The former head of the Irish Cattle and Sheep Farmers’ Association has had a jail sentence for animal cruelty suspended.

John Deegan Snr, from Shillelagh in Co Wicklow, had been sentenced to five months in prison last summer after pleading guilty to animal cruelty at his farm.

He appealed and today at Carlow Circuit Court the sentence increased from five to six months but was suspended on the basis that he looks after his animals properly.

Afterwards, Mr Deegan said he was happy to see the matter now concluded.

Barbara Bent of the ISPCA had described the cruelty as one of the worst cases she had seen in her 45 years involved in animal welfare.


Warning graphic content: Former farming leader jailed for “appalling” animal cruelty
Irish Independent, 26/07/2014
by Jim Cusack

John Deegan snr, 74, former president of the Irish Cattle and Sheep Farmers’ Association, pleaded guilty at Carlow District Court to neglect of a large number of cattle, sheep, horses and donkeys on his farm in County Wicklow last year.

Some of the images of dead animals in possession of the Sunday Independent are too horrifying to be published.

The treatment of the animals was described as “appalling” by Judge Eamon O’Brien after he viewed pictures of emaciated animals and dire conditions on Deegan’s farm at Barnacashel, Crablane. He sentenced Deegan to five months’ imprisonment.

Garda Chris Murray gave evidence of the neglect of dozens of animals when he visited the farm with animal welfare officers last year.

Inspectors from the Irish Society for the Prevention of Cruelty to Animals said after sentence it was one of the worst cases of farming cruelty they had ever dealt with.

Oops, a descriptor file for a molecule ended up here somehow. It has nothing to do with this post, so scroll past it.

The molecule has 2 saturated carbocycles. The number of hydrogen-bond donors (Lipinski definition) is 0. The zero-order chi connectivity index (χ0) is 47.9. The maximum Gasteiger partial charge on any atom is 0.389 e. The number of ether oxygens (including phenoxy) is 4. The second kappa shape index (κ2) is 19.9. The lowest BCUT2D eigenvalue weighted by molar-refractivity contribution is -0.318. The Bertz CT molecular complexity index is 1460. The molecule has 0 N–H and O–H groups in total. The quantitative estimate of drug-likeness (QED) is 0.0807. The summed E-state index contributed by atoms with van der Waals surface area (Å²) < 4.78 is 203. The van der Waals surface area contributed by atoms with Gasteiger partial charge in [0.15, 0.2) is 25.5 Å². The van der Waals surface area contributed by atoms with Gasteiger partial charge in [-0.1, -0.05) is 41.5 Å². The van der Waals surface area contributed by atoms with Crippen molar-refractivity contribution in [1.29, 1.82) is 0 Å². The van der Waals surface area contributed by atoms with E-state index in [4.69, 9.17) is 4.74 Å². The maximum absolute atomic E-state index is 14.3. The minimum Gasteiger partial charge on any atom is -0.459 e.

Barbara Bent of the Society said: “Waterford SPCA received a call and visited the farm with Garda Murray on the 24th of April last year.

“There were some 75 horses, many pregnant and emaciated, some with last year’s foals in a most dreadfully poor state and two horses’ carcases were present, one of which was there quite a time.

“One tiny new pony foal was struggling to keep with its mum around what was an old jeep with hay in the back. Horses were clamouring over the rusty bonnet to get at the feed. We had to immediately remove this vulnerable little one to a safe place. There were also donkeys in urgent need of hoof care present.

“Further up the fields we found three dead sheep and then about ten more, hard to be accurate about numbers as the foxes had eaten them and also loads of bits and bones all over the place.

“The ten suckler cows present were very poor and grass was very scarce due to the farm being extremely over stocked. There was a downer cow, still alive in an old shed but in a bad way.

“At Mr Deegan’s second farm we were totally shocked at the condition of the suckler cows. They were in a most awful condition, emaciated, calving on slats with slurry underfoot, giving calves little chance of survival. We have never seen cows kept is such a state. It was unbelievable, totally unacceptable and we hope never to see animals in such conditions again.”

The ISPCA revisited the farm in May last year and found conditions had not improved.

Ms Bent said: “Many foals had been born and there was still far too many animals present, but on finding a ewe with a little lamb at foot and another dead one hanging out of her we made a great effort to catch both only to see Mr Deegan pick up the little lamb and fling it into the back of his van with such force we were speechless. Naturally it bleated in pain and struggled out towards the door only to be given the same treatment again, certainly not the behaviour of a ‘good shepherd’.”

Deegan was elected president of the 8,000-member ICSFA for a year’s term in March 2003. He previously served as Sheep Committee chairman and Leinster vice-president.

Deegan has some 300 acres of mostly hilly and reclaimed land. At the time the inspectors visited he had three expensive race horses which were in “top class” condition.

It is understood he is appealing the jail sentence.